Francesco Canova da Milano (1497-1543) is one of two famous composer-performers for the Renaissance lute. (The other was John Dowland.) He was the first native-born Italian composer to receive international fame. He was called "il divino" by his contemporaries - an adulation which he shared with none other than Michelangelo Buonarotti.

Highlights of his life include:

Francesco is born on August 18th.
around this time he entered the service of Pope Leo X in Rome.
he is working in the town of Piacenza.
he is listed as organist at the Duomo of Milan.
he is back in Rome as the lutenist and violist to Cardinal Ippolito de'Medici
Francesco accompanies the Pope to a meeting with Charles V and Francis I in Nice.
he is listed in the retinue of Cardinal Allessandro Farnese. Later that year his name reappears on the papal account books.
On April 15th Francesco died. His father erected a tombstone at the church of Santa Maria della Scala in Milan.

It is known that he traveled around Europe. One manuscript of published music attributes some of his compositions to Francesco of Paris. He may have been in that city long enough to earn that accolade.

Francesco da Milano had a profound influence on Renaissance lute composition. He was most renowned for his improvising style. This is evident in his compositions of ricercar (pron. rich-er-car) and fantasias. Ricercar literally means "seeking out"and describes the process of melodic variation exhibited in the composition. The fantasia is a more developed form of polyphonic improvisation. These two forms presaged the fugue - a musical form fully developed by J.S. Bach during the Baroque era.

Francesco's published works for lute appear in over forty tablatures printed between 1536 and 1603 in such diverse places as Italy, France, Germany, Spain, Switzerland, and the Lowlands.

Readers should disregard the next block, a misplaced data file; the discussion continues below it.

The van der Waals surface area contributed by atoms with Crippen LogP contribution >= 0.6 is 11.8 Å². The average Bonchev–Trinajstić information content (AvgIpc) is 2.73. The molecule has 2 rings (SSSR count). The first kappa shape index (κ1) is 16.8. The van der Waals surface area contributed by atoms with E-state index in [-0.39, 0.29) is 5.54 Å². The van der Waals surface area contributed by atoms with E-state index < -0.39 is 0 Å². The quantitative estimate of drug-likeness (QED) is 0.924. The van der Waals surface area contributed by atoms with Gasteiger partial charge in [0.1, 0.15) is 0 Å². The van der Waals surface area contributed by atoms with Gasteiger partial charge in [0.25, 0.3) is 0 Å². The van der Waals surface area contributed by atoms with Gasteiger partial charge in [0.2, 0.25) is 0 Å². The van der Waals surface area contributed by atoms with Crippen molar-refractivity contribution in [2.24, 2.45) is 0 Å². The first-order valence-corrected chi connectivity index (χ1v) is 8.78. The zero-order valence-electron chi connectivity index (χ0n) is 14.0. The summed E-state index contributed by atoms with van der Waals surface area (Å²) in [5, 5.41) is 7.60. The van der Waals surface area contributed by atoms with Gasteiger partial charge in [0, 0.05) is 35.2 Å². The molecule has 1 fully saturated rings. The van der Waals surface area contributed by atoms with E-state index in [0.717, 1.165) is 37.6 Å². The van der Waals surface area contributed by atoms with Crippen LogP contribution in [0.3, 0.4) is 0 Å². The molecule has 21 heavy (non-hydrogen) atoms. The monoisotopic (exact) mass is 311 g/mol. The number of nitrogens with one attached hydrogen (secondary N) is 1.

The following quotation provides a poetic description of his virtuosity on the lute:

"...(Francesco da Milano) continued with such a ravishing skill that little by little making the strings
languish under his fingers in his sublime way, he transported all those who were listening into so pleasurable
a melancholy that ... they remain deprived of all senses save that of hearing as if the spirit,
having abandoned all the seats of the senses had retired to the ears in order to enjoy the more at
its ease so ravishing a harmony..."

(Pontus de Tyard, Solitare secondou prose de la musique (Lyons, 1555),
pp. 113-115, quoted in The Lute Music of Francesco Canova da Milano, pp. 2)


  • The Woods So Wild, Julian Bream Edition, Vol 4, BMG Music, New York, 1993, Disc #0-9026-61587-2.


  • The Lute Music of Francesco Canova da Milano (1497-1543), Vols I and II, ed. by Arther J. Ness, Harvard University Press, Cambridge, MA, 1970, ISBN #674-53955-9.

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